Music It's a jazz showdown in Pleasant Hill.
If you think the elimination process on "American Idol" is just too slow, the Pleasant Hill School District has a musical competition with much quicker results.
"Idol" began in mid-January and it won't be over until the end of May. But during the Pleasant Hill Invitational Jazz Festival on Saturday, vocal and instrumental contestants start at 8 a.m., with winners announced that same day.
You could watch just the evening concert, or take in the whole day's events for the gate price of $7.
And here, the judges give feedback that helps the students improve. They are not just being nasty to entertain the audience at a performer's expense.
"It's a combination of competition, education, entertainment and inspiration," says Loren Stubbert, who still volunteers for the festival two years after his fourth and final son graduated from Pleasant Hill High. "There is just some great entertainment.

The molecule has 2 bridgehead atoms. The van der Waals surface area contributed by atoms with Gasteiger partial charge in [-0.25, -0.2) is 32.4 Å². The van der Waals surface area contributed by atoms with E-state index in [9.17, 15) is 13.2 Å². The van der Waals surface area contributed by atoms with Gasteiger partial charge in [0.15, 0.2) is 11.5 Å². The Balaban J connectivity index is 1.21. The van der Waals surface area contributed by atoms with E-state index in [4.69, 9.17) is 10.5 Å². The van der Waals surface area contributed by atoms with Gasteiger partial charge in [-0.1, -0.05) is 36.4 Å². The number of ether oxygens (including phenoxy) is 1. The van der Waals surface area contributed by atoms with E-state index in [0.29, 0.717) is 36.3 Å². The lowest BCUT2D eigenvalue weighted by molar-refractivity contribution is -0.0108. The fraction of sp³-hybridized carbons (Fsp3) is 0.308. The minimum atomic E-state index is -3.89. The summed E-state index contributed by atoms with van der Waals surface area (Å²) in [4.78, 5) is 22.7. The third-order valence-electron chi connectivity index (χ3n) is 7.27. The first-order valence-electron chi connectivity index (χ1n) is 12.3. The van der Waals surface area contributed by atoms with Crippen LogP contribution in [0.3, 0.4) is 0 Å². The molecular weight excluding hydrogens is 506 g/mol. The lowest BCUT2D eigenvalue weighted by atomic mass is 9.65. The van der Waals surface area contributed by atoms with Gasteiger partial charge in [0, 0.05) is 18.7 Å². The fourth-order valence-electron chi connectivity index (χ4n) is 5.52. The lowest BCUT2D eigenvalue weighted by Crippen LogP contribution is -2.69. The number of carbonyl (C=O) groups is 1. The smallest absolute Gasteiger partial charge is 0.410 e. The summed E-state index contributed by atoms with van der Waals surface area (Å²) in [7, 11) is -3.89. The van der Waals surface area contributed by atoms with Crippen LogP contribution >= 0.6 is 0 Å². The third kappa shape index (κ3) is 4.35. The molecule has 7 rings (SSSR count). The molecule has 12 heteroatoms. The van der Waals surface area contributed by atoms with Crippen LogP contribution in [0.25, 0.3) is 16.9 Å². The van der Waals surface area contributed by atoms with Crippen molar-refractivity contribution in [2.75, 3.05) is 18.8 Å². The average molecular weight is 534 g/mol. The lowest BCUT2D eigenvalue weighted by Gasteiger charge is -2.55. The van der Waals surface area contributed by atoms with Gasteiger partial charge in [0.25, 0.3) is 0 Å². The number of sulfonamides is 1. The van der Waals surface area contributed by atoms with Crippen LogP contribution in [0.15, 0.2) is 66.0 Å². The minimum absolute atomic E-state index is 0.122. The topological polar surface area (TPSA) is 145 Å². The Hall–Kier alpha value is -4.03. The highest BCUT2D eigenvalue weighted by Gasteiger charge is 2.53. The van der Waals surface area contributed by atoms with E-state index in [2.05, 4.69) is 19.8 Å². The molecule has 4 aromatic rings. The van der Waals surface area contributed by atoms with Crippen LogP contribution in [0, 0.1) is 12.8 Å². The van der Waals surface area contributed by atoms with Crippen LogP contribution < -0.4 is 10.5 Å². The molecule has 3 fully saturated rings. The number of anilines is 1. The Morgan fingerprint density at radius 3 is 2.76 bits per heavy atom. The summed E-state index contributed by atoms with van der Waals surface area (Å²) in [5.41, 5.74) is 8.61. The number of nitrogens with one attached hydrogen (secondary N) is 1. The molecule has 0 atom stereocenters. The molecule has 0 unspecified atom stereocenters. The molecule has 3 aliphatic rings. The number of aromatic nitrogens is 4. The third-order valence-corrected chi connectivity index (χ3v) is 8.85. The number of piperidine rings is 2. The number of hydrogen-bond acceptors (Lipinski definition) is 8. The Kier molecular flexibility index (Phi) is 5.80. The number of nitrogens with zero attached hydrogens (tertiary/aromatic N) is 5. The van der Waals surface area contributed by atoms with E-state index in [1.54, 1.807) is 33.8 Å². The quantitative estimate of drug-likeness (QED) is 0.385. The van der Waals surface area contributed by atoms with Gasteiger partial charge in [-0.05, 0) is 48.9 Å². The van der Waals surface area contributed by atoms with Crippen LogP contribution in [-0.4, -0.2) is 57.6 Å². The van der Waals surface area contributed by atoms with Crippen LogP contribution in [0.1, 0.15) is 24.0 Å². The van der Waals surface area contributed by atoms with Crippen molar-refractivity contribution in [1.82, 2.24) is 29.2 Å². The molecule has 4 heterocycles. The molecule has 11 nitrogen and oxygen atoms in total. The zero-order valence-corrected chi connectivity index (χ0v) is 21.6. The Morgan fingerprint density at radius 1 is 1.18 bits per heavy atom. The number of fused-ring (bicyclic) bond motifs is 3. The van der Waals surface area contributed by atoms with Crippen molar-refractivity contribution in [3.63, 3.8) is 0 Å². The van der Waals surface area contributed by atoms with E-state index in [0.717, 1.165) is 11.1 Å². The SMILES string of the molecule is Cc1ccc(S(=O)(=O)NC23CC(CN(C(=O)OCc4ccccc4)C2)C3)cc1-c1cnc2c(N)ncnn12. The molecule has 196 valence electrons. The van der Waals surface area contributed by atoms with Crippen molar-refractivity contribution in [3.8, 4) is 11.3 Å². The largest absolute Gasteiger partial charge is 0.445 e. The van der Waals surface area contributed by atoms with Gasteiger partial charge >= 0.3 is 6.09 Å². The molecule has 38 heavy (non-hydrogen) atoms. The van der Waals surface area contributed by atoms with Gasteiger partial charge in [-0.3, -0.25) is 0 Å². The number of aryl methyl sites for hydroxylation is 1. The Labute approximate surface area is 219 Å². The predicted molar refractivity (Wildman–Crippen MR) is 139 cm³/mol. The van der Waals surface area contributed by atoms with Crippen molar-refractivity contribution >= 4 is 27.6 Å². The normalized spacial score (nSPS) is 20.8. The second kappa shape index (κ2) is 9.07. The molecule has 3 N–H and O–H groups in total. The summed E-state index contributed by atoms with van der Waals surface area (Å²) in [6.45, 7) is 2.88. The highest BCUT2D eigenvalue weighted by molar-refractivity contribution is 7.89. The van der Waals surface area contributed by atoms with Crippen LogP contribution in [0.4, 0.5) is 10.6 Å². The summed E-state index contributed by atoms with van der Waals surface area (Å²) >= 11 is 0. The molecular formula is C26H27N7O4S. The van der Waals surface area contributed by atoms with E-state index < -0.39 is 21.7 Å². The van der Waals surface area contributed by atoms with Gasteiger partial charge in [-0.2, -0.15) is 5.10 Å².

`If you like big band jazz, these high school students are amazingly proficient at it."
Throughout the day, professional musicians offer clinics on the various instruments. For a complete schedule of clinics and nonstudent concerts, go to www.pleasanthilljazzfest.org.
"I probably wouldn't be doing what I'm doing now if it wasn't for that program," says Shirley Andress Tendick of the Pleasant Hill music program and the festival. She graduated in 1982 and went on to earn a music teaching degree from the University of Oregon.
Today, she gives private lessons in her own studio. She also sings with the Emerald City Jazz Kings and in stage musicals.
Guests add something special
Each year, the festival brings a special guest. This year it's Mark Pender, the trumpet player on `Late Night With Conan O'Brien.' Past guests have included Mike Vax, the Kicks Band, Cami Thompson, Swing Shift and the Oregon All-Star Jazz Band.
Kris Kasten has directed the festival for the past three years. She says the event is almost at capacity, and that about 1,200 students will participate.
Kasten competed in vocal categories six times as a stu- dent.